This newfound, high-throughput capacity means we may start to see wider use of satellites for Internet -- probably in the air. JetBlue recently announced a deal with ViaSat, which it said would provide faster, cheaper in-air Internet.

"Our mobile offerings will focus on newer uses for the Ka-band, such as the in-flight market, satellite newsgathering, and a new portable service under our Exede Enterprise line of business," ViaSat's Scalpone told TechNewsWorld.

How likely is it that we'll see increased ground-based applications for cheap, remote consumer-oriented Internet -- say in the RV market, where "full-timers" may have generated pent-up demand?

"The real issue in offering mobile is the antenna. Trees and mountains can block an antenna's view of the satellite," said Max Engel, founder of the North Star Consultancy.

"This is less of an issue with a fixed installation, because you make it work once and you're done. If you need an extra-tall antenna or anything else, it can all be determined at the start," he told TechNewsWorld.

"With a mobile system, you never know what the ground environment will be like. You can get a self-pointing antenna, but it still won't help if the signal path is blocked," Engel said.

Wireless Competition

Verizon, Sprint and other ground-based networks continue their LTE high-speed rollouts -- primarily in cities. Some networks, like Sprint, are also working on improving their more widely spread, older 3G offerings.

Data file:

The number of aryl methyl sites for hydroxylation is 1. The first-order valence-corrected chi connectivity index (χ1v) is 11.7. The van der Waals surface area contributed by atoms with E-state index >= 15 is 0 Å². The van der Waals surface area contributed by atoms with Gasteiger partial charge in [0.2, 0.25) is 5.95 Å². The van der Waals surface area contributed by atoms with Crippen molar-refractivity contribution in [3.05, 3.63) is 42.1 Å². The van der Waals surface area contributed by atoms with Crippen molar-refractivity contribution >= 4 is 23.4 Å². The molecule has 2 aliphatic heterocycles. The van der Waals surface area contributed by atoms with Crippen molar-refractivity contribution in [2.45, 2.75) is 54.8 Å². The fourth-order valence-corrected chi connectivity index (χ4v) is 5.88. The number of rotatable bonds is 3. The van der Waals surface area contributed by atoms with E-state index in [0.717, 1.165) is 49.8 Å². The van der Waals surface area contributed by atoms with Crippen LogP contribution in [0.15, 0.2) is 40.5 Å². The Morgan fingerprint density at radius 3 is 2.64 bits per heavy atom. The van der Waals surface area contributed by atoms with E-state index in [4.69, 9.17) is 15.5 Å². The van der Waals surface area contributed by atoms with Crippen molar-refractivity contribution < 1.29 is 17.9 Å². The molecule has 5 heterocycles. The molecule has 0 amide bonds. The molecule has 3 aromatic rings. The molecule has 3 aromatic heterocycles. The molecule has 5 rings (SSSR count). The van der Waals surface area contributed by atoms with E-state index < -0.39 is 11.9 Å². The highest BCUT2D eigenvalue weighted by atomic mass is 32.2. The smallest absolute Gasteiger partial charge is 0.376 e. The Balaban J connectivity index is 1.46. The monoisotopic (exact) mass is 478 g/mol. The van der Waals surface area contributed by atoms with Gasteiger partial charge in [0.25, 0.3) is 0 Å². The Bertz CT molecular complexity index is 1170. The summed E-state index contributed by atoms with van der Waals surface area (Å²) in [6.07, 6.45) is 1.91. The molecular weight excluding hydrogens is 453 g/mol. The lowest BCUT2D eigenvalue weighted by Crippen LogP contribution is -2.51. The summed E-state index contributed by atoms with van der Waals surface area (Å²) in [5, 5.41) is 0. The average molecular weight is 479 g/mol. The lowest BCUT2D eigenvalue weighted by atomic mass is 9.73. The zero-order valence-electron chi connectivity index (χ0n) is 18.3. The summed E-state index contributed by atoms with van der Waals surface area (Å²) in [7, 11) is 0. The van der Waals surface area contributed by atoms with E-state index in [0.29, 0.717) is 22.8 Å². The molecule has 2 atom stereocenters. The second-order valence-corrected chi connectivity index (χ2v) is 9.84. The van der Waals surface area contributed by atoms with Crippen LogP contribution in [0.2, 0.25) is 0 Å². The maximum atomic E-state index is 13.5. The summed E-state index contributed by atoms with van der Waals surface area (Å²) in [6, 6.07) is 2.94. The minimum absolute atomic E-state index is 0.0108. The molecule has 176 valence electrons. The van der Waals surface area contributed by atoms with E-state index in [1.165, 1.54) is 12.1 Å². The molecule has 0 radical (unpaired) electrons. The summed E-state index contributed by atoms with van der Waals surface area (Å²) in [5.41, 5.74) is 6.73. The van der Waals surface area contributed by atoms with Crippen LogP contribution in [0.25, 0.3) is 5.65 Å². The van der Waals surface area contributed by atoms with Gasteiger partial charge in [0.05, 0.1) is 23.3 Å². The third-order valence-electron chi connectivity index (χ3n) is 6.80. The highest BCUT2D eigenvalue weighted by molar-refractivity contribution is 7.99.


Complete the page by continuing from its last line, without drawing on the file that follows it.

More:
"Our network buildout program, called 'Network Vision,' not only brings 4G LTE, but it also gives customers with 3G better wireless signal strength," Roni Singleton, Sprint's representative for financial and corporate communications, told TechNewsWorld.

Choosing a Service

Many rural areas can't get DSL, cable, or 4G and 3G, but how should a consumer choose among offerings when there are options, as we see price points between ground-based 3G Internet and satellite merge?

"Which one gives you the best price for the capacity you need? This balance is different for everyone," said Engel. "It depends on your needs -- more uploads or downloads, time-critical, or can you use un-metered late night capacity, etc. -- and your ability to pay."

Both the dishNET and DirecTV satellite-driven offerings, as well as some ground-based wireless offerings, have download limits -- but Sprint's doesn't. Satellite services have differing night-time limits compared with day, whereas tower-based networks like Sprint don't.

"Satellite has more latency and isn't good for real-time games, but otherwise the method of transmission is largely transparent," Engel said.

Latency is caused by the distance that the signal has to travel, which is considerably greater for satellites than for towers. Longer distances means more latency.

Still, "people care about cost and quality of service," noted Engel, "not the pipe the Internet connection comes through."


Patrick Nelson has been a professional writer since 1992. He was editor and publisher of the music industry trade publication Producer Report and has written for a number of technology blogs. Nelson studied design at Hornsey Art School and wrote the cult-classic novel Sprawlism. His introduction to technology was as a nomadic talent scout in the eighties, where regular scrabbling around under hotel room beds was necessary to connect modems with alligator clips to hotel telephone wiring to get a fax out. He tasted down and dirty technology, and never looked back.